Challenges & Conclusion

Around 50 billion IoT devices will be in use around the world by 2030 [2]. Each IoT device has one or more sensors. Integrating energy characteristics in designing wireless protocols vs. high deployment could impact the efficiency of low-power network operations.

To a large extend, 5G networks are disaggregated and virtualized RANs. The networking equipment does not require dedicated hardware. RAN and Core networks are all in the cloud / edge, virtual MAC and virtual PHY running on top of generic hardware. SDN/NFV is already becoming the prevailing architecture. 5G/6G should be all ‘G’s, all SON (Self Organizing Networks) to the true sense of the word.

For extreme multi-connectivity, exploration has already started on THz, VLC (Visible Light Communications), mmWave and sub-6 GHz links.

More variety of wireless infrastructures for network deployment, as a heterogeneous network will be the norm to support. We have massive MIMO LTE-Pro and 5G, outdoor small cell, metro core network, metro cell, outdoor DAS (Distributed Antenna System), indoor DAS, 4G/LTE, 5G DSS, 5G Ultra-Wideband, etc. One network, all RATs (Radio Access Technologies) need to be part of the equation.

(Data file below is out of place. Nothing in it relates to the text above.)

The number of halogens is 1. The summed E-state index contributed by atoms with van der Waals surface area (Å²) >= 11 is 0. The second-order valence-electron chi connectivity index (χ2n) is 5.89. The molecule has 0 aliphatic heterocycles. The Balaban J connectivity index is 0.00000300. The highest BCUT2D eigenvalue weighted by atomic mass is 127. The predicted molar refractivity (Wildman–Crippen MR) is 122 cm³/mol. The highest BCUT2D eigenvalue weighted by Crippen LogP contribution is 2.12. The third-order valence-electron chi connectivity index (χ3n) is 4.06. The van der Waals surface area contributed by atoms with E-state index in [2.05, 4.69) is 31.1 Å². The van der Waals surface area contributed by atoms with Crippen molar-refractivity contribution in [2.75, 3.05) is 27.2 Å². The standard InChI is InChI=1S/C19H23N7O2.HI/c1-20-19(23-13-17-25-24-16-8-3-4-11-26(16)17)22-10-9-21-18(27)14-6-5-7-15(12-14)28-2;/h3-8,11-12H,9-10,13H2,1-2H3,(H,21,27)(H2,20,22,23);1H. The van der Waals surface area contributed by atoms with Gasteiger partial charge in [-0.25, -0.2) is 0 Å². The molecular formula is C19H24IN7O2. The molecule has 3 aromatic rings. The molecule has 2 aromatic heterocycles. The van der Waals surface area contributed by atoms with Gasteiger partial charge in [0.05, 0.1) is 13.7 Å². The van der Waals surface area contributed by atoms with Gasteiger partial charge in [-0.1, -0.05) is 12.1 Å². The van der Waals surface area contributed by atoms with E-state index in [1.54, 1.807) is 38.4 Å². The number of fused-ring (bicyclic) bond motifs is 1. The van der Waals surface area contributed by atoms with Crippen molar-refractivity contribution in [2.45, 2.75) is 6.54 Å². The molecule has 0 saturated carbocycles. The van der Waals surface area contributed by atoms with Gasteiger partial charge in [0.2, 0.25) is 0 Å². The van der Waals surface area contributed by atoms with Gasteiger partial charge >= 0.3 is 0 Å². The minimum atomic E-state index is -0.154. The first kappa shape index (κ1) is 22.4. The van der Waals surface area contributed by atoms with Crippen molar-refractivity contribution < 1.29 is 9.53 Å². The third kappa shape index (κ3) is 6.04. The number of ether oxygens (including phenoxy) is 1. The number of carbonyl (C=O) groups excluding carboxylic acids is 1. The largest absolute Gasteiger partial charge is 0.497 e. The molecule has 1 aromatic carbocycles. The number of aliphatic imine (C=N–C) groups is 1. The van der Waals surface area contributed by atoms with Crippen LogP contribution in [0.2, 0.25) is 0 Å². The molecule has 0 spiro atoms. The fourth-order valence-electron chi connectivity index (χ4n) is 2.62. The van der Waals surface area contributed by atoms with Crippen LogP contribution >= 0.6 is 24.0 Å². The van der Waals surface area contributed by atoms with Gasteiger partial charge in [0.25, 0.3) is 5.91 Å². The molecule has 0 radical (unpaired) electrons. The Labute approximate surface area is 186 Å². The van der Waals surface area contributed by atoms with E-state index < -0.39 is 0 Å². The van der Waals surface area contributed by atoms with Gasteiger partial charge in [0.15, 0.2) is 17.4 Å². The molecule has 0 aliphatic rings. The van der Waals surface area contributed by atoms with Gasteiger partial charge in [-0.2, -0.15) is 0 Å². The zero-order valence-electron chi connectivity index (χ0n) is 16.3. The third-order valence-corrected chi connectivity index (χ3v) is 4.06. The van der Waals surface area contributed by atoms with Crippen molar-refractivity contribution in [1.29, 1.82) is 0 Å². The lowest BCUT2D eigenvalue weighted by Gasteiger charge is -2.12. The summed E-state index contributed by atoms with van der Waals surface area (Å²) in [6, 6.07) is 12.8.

Cloud distribution across networks with artificial intelligent solutions driven by different verticals. Whole system architecture is changing with base station densification, mobile edge computing, fog computing at devices, etc. These different components and layers could get complicated and require complex configuration and management tools to provision, configure, orchestrate and control all the various parts of the system. Architecture frameworks like ONAP (Open Network Automation Platform) are essential for abstracting software and hardware components from all architectural layers, vendors, providers and operators and function as a comprehensive platform for orchestration, management and automation of network and edge computing services for all parties involved.

There could be a litany of other challenges we overlooked. What about backhauling in remote areas? Should regulation in remote areas be handled differently? Who should pay for remote area networks & backhauling links? How should UL (Uplink) heavy traffic be handled? How does extremely long-range communication work? How does extremely short-range communications work? There will be so many more questions as we uncover the shortcomings of 5G when 5G gets more airtime & mileage.

As a result, totally new 6G business ecosystem will likely emerge as the next ‘G’ generation kicks in.



Conflict of Interest

No conflict of interest.


  1. Holst A (2021) IoT connected devices worldwide 2030.
  2. 2nd 6G Wireless Summit 2020 proceedings (2020) Technical Co-Sponsorship by IEEE.